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BACKGROUND: Pedagogical approaches that support young people’s well-being and maximize their potential are among the Journal of School Health research priorities. A unique form of observational learning called biblioguidance could be a pedagogical approach.

METHODS: We, a team of researchers and teachers, implemented biblioguidance book clubs with 10th-grade health education students. While the initial focus was health literacy skills, we also aimed to generate psychosocial benefits. Those benefits are the focus of the current descriptive phenomenological research. A final book club reflection captured the benefits students received and documented their transformation. We randomly selected 42 reflections from the sample pool (n=168) and coded them via descriptive document analysis.

RESULTS: The results indicate that the book clubs provided psychosocial benefits. Students identified with the stories and characters, gained insight into others’ perspectives, lived experiences, and ‘‘ways of the world,’’ and were, in many ways, transformed. Some students even experienced catharsis, citing hope, validation, and feeling less alone.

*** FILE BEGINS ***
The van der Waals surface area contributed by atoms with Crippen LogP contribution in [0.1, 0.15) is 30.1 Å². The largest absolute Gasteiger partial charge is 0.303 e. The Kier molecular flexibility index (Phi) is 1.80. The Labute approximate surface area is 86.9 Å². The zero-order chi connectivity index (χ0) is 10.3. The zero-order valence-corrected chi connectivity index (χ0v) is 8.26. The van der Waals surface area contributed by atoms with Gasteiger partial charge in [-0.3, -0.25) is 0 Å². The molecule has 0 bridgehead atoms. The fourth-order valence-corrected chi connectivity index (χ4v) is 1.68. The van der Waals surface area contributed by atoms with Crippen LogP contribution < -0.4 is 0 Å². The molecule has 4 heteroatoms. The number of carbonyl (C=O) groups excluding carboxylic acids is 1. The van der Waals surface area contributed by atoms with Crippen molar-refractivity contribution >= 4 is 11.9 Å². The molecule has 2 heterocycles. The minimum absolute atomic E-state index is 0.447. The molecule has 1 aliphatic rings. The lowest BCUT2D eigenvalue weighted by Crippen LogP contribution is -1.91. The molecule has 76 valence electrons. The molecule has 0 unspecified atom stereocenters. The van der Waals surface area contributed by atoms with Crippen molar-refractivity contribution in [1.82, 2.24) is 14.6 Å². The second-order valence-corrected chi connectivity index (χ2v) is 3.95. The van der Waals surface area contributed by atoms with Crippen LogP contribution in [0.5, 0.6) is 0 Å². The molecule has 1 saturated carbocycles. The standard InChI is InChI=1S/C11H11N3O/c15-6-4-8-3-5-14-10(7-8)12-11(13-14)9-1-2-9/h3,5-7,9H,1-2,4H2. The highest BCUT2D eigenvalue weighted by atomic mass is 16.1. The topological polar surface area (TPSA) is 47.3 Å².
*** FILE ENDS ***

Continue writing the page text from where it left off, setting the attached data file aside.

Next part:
IMPLICATIONS FOR SCHOOL HEALTH POLICY, PRACTICE, AND EQUITY: Biblioguidance book clubs could offer an innovative pedagogical approach to advance students’ psychosocial well-being and engage them as active participants in their own learning and health.

Keywords: biblioguidance and bibliotherapy; young adults and adolescents; curriculum and instruction; young adult literature; National Health Education Standards; social cognitive theory.



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Journal of School Health